Keith Taylor, the Green MEP for South East England, has called on the Department for Health to facilitate a fair and unbiased process that will allow local authorities to decide whether or not to add or remove fluoride to drinking water.
In Spring 2013, following the abolishment of Strategic Health Authorities (SHA), local authorities will be given control over the controversial issue of water fluoridation, the addition of fluoride to a public water supply in an attempt to reduce tooth decay. Four out of nine counties in the South East region have areas of artificially fluoridated water and there is an active campaign in Southampton to stop the city becoming the first in Hampshire to have such water treatment.
Keith said “Having read a wealth of independent scientific information about the ineffective use of fluoridation, I am opposed to the artificial fluoridation of water. Mass medication of our drinking water is not the answer in dealing with dental problems and it can have a negative impact on vulnerable groups such as diabetes patients, the elderly and pregnant or nursing mothers.”
Keith continued: “The current government consultation is solely about how the decision whether to fluoridate water is made. Therefore it is imperative that all of the Department of Health’s supporting documents are unbiased and neither support nor oppose fluoride. I am concerned that this is not the case at present.”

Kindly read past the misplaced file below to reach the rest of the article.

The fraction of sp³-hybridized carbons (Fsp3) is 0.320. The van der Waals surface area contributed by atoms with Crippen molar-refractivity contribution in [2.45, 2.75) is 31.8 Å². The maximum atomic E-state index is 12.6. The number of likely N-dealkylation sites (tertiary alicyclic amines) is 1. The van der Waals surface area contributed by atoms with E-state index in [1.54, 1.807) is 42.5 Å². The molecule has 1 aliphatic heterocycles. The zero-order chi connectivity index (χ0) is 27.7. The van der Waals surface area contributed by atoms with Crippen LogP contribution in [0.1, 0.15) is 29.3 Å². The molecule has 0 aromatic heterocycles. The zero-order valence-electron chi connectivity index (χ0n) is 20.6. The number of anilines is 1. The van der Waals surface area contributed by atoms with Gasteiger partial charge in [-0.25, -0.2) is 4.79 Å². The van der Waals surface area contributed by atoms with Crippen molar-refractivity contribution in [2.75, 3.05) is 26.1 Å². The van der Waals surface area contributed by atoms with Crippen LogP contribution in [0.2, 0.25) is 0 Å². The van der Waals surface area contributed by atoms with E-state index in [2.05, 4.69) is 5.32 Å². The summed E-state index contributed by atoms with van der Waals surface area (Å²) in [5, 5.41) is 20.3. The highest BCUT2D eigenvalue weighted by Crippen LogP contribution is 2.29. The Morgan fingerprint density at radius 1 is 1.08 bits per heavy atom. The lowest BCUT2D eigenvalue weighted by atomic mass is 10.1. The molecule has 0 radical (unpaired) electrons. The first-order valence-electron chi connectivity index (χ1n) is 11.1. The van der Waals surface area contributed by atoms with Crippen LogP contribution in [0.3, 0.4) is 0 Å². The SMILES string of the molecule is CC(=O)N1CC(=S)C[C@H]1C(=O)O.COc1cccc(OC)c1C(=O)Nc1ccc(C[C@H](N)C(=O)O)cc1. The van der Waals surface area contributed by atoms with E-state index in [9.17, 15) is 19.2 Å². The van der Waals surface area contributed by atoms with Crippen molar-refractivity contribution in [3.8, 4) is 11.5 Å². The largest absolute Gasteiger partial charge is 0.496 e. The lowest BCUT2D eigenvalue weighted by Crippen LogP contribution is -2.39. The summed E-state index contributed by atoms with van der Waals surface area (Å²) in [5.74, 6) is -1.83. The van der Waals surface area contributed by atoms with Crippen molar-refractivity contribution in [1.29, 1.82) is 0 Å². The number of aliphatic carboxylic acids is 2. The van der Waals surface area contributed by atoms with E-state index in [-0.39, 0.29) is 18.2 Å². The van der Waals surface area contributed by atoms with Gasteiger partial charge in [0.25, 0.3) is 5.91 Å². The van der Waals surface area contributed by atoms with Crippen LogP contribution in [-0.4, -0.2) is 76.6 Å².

The consultation which closed on 27 November also includes guidance on how local authorities can terminate the artificial fluoridation of water. However, there are concerns that the process may make it more difficult for local authorities to stop water being added to the water supply than it is to add it. This is an important issue for the 72% of Southampton residents who took part in a local consultation and opposed water fluoridation, but who were sadly ignored.
Keith continued: “If local authorities are to be responsible for deciding whether or not to introduce fluoride to the water it is crucial to ensure that, at the very least, they are as empowered to oppose and terminate fluoride contracts as easily as they can to introduce or keep them. This is very important to the residents of Southampton who have hope that they can reverse the decision next year.”
Keith concluded: “I have already written to the EU Commission regarding this important issue and I will be working with the campaign group, Hampshire Against Fluoridation, in the countdown to local authorities being handed the decision making powers. I believe an effective dental health strategy should include free dental care and proper education for children and their parents. I will be doing all I can to ensure water in the South East is not artificially fluoridated.”
Keith’s consultation response can be seen here.